Types of energy resources

Energy Resources

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Energy, in physics, the capacity for doing work. It may exist in potential, kinetic, thermal, electrical, chemical, nuclear, or other various forms. … Hence, heat transferred may become thermal energy, while work done may manifest itself in the form of mechanical energyenergy  is  the  quantitative  property  that must be transferred to an object in order to perform work on, or to heat, the object.[note 1] Energy is a conserved  quantity; the law of conservation of energy states that energy can be converted in form, but not created or destroyed. The SI unit of energy is the joule.

#Non renewable energy resources

Nonrenewable resources are resources that have a limited supply. More than that, these resources can’t be replaced by natural means at a pace that meets its consumption. A lot of our fossil fuels, such as oil, are nonrenewable resources. In other words, if we keep using them, they will eventually run out.In many of the examples of nonrenewable resources below, the supply comes from the Earth itself. However, since it typically takes millions of years to develop, these resources are finite. Nonrenewable energy can generally be separated into two main categories: fossil fuels and nuclear fuels.

Crude Oil/Petroleum

Crude oil is a nonrenewable resource that builds up in liquid form between the layers of the Earth’s crust. It’s retrieved by drilling into the ground and ocean floor, and pumping the liquid out. The liquid is then refined and used to create many different products.

Crude oil is a very versatile fuel and is used to produce things like plastics, artificial food flavorings, heating oil, petrol, diesel, jet fuel, and propane. The top three oil-producing countries are Russia, Saudi Arabia, and the United States.

Petroleum deposits that begin to form underground are known as oil sands, bitumen, or bituminous sands. Bitumen is too thick to be pumped under natural conditions. Scientists refer to it as cold molasses. With special machinery, much of this is being mined in Alberta, Canada, serving as a major energy source for Canadians as well as people all around the world.

Natural Gas

Natural gas gathers below the Earth’s crust and, like crude oil, must be drilled for and pumped out. Methane and ethane are the most common types of gasses obtained through this process. These gases are most commonly used in home heating as well as gas ovens, stoves, and grills. Russia, Iran, and Qatar are the countries with the largest recorded natural gas reserves.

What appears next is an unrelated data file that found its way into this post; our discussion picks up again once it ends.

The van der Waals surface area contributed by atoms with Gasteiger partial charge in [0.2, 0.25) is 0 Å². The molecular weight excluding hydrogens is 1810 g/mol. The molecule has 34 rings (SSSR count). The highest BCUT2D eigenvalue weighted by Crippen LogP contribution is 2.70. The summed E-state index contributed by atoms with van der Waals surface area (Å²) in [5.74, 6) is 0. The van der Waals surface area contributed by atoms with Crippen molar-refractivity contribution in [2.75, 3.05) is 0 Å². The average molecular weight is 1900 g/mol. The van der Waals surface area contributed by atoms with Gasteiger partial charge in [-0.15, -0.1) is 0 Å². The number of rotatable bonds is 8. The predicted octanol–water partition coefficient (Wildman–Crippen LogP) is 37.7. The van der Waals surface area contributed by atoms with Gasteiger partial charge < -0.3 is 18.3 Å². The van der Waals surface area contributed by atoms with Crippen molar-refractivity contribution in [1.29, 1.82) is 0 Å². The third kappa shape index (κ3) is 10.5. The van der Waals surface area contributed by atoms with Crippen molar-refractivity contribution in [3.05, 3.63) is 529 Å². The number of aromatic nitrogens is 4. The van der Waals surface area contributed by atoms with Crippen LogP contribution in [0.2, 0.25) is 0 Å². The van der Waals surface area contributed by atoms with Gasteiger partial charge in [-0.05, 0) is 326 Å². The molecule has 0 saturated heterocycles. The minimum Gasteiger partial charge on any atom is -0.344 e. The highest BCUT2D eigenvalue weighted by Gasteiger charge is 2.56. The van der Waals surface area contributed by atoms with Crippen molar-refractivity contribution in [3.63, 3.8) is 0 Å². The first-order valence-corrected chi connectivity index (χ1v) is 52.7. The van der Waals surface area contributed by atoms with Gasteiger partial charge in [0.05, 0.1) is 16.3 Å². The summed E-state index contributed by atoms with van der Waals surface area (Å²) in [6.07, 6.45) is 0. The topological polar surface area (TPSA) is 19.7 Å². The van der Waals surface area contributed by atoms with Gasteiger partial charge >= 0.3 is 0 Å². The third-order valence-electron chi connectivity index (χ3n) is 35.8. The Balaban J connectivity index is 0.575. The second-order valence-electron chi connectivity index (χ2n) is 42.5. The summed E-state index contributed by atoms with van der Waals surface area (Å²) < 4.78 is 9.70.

Coal

Coal is the last of the major fossil fuels. Created by compressed organic matter, it is solid like rock and is obtained via mining. Out of all countries, China produces the most coal by far. In fact, it has been the largest producer of coal for the last three decades, producing more than 3 billion tons of coal each year. Coal is most typically used in home heating and the running of power plants.

#Renewable energy resources

Renewableenergy is energy that is collected from renewable resources, which are naturally replenished on a human timescale, such as sunlightwindraintideswaves, and geothermal heat.[3] Renewable energy often provides energy in four important areas: electricity generationair and water heating/coolingtransportation, and rural (off-grid) energy services.

Solar

Solar energy is derived by capturing radiant energy from sunlight and converting it into heat, electricity, or hot water. Photovoltaic (PV) systems can convert direct sunlight into electricity through the use of solar cells.

One of the benefits of solar energy is that sunlight is functionally endless. With the technology to harvest it, there is a limitless supply of solar energy, meaning it could render fossil fuels obsolete. Relying on solar energy rather than fossil fuels also helps us improve public health and environmental conditions. In the long term, solar energy could also eliminate energy costs, and in the short term, reduce your energy bills. Many federal local, state, and federal governments also incentivize the investment in solar energy by providing rebates or tax credits.

Although solar energy will save you money in the long run, it tends to be a significant upfront cost and is an unrealistic expenses for most households. For personal homes, homeowners also need to have the ample sunlight and space to arrange their solar panels, which limits who can realistically adopt this technology at the individual level.

Wind